If Lim were a regular college student and this was an essay assignment for a class, it would likely not be a big deal. If this were her first offense, she would likely fail the assignment and have to do some kind of remedial work to learn how to write and cite better. After that, it would likely be forgotten.

But Lim, through her social media presence, positioned herself as an expert on essay writing. That positioning, in turn, was very lucrative for her both monetarily and in terms of influence. However, that image has now been shattered, with many of her supporters feeling betrayed. That is an understandable feeling.

This type of plagiarism is usually either caused by a malicious intent to plagiarize and hide it or by someone whose approach to writing is deeply flawed and should not be taught to anyone else.

It’s difficult to say which of these outcomes looks worse for Lim. She’s either someone who maliciously plagiarized, likely on multiple works, or is someone who, despite claiming expertise, had a fundamentally flawed approach to writing.

Neither look great nor bode well for her future as a tutor. However, it remains to be seen just how strong and sustained the backlash against her will actually be.

Bottom Line

Many authors, in particular young authors, mistakenly believe that you can paraphrase something or “make it your own” by editing other text that has been pasted in.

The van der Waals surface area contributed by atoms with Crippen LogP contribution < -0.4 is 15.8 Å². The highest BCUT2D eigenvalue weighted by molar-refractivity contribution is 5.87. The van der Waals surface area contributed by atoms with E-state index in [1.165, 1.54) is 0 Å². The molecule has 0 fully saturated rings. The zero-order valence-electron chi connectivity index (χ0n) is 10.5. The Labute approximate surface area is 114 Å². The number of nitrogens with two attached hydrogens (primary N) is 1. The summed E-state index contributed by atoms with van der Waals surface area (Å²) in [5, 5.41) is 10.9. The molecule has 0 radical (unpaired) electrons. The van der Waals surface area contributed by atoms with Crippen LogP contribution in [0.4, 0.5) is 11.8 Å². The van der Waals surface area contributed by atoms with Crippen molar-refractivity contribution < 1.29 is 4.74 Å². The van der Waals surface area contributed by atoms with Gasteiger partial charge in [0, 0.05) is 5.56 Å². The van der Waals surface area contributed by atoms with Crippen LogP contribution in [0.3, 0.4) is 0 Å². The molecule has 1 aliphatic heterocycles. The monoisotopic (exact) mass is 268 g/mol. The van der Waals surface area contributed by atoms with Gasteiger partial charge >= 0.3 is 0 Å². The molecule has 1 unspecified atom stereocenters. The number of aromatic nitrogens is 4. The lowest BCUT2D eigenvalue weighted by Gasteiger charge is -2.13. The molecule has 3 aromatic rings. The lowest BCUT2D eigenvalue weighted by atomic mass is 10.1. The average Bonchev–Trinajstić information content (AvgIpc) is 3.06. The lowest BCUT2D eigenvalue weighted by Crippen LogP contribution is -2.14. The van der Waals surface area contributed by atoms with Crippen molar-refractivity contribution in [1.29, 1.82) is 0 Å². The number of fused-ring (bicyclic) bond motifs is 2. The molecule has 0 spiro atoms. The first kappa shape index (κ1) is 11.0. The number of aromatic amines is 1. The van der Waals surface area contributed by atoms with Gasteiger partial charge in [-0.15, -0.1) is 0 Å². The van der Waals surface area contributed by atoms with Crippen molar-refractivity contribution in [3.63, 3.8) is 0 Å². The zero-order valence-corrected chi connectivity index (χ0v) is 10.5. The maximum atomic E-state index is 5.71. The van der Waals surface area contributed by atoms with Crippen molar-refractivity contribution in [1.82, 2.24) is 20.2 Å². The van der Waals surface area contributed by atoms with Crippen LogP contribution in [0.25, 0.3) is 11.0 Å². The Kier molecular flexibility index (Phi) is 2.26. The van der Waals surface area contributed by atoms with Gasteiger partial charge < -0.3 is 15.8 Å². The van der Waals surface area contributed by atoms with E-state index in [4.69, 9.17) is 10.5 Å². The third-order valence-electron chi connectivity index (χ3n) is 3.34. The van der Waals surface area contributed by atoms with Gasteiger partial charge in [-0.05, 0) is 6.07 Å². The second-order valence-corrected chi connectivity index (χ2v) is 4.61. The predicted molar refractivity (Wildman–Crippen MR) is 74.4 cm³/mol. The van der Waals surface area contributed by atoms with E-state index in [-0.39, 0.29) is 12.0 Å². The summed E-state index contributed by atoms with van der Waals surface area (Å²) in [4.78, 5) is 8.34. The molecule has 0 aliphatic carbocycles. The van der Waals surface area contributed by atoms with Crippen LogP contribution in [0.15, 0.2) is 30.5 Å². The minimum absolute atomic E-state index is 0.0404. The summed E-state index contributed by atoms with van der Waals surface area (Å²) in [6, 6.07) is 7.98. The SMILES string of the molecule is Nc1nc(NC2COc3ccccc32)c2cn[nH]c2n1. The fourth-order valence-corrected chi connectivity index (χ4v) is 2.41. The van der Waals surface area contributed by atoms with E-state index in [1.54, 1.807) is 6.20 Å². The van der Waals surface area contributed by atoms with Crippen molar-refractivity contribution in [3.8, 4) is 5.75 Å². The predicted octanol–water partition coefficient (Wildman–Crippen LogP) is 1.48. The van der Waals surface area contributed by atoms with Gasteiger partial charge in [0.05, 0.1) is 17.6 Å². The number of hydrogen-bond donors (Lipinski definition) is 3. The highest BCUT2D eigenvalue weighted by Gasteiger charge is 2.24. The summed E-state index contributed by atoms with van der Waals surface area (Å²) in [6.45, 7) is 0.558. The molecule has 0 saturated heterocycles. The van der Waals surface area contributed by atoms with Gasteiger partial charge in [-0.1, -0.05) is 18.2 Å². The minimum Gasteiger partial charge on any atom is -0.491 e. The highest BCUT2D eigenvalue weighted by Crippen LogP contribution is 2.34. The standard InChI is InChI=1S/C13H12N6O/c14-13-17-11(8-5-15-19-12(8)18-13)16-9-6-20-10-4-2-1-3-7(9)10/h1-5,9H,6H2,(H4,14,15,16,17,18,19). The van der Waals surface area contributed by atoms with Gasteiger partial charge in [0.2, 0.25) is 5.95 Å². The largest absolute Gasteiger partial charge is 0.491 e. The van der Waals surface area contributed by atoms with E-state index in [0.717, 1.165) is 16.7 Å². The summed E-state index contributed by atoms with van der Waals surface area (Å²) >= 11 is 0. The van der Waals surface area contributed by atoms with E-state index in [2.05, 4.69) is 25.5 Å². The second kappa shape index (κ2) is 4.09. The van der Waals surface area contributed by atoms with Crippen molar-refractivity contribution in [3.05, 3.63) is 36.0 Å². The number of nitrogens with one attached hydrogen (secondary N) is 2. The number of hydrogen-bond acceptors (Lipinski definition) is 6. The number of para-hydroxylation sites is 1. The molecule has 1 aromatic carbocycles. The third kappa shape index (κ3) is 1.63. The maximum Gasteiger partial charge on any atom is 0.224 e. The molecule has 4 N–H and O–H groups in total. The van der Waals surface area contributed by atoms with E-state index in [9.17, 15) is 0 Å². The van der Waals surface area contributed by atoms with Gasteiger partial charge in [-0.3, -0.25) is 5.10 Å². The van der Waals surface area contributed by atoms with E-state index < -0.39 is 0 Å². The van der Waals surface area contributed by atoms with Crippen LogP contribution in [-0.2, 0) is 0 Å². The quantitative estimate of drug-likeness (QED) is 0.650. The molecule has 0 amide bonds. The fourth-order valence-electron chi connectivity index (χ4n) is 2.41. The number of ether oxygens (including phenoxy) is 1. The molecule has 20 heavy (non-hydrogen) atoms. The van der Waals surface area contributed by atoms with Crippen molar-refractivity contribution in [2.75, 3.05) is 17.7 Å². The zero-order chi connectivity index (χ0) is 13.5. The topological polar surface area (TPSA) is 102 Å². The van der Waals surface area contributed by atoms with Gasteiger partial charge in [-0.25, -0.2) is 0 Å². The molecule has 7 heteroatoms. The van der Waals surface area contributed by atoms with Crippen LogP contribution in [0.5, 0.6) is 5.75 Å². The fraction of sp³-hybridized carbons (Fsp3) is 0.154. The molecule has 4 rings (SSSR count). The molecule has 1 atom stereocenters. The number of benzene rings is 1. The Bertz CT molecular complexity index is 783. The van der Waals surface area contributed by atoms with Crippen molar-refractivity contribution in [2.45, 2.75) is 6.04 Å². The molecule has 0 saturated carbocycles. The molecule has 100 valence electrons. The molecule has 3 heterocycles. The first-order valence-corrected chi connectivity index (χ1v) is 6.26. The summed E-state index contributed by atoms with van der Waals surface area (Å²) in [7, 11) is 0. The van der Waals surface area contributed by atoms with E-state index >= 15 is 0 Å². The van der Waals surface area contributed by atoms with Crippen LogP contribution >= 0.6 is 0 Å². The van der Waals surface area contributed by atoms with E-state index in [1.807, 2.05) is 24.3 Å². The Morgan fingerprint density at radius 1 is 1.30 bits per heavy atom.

That is simply not the case.

Even if the editing is perfect, it’s still not original writing. It’s just editing the words of someone else. It’s not original writing, and it’s not even paraphrasing. It’s just editing.

However, that’s the problem with this kind of “writing”. It’s not likely to be detected immediately. Authors that pick up this bad habit can often do it for months or years without anyone being the wiser.

The first problem is that, even with the best of editing, traces of the original are left behind. Someone, looking closely enough, can usually find the source.

But the bigger problem is what happens over time. Authors become more relaxed about editing, leave longer passages untouched, and generally be sloppier about manipulating the source material.

Then, as with this case, you eventually leave too much of the source material behind, and it’s easily detected and traced, prompting a review of all previous material.

It’s a pattern that we’ve seen again and again. It’s also a pattern that is easily avoided. However, it seems unlikely that anyone will learn that process from Lim or her tutoring service.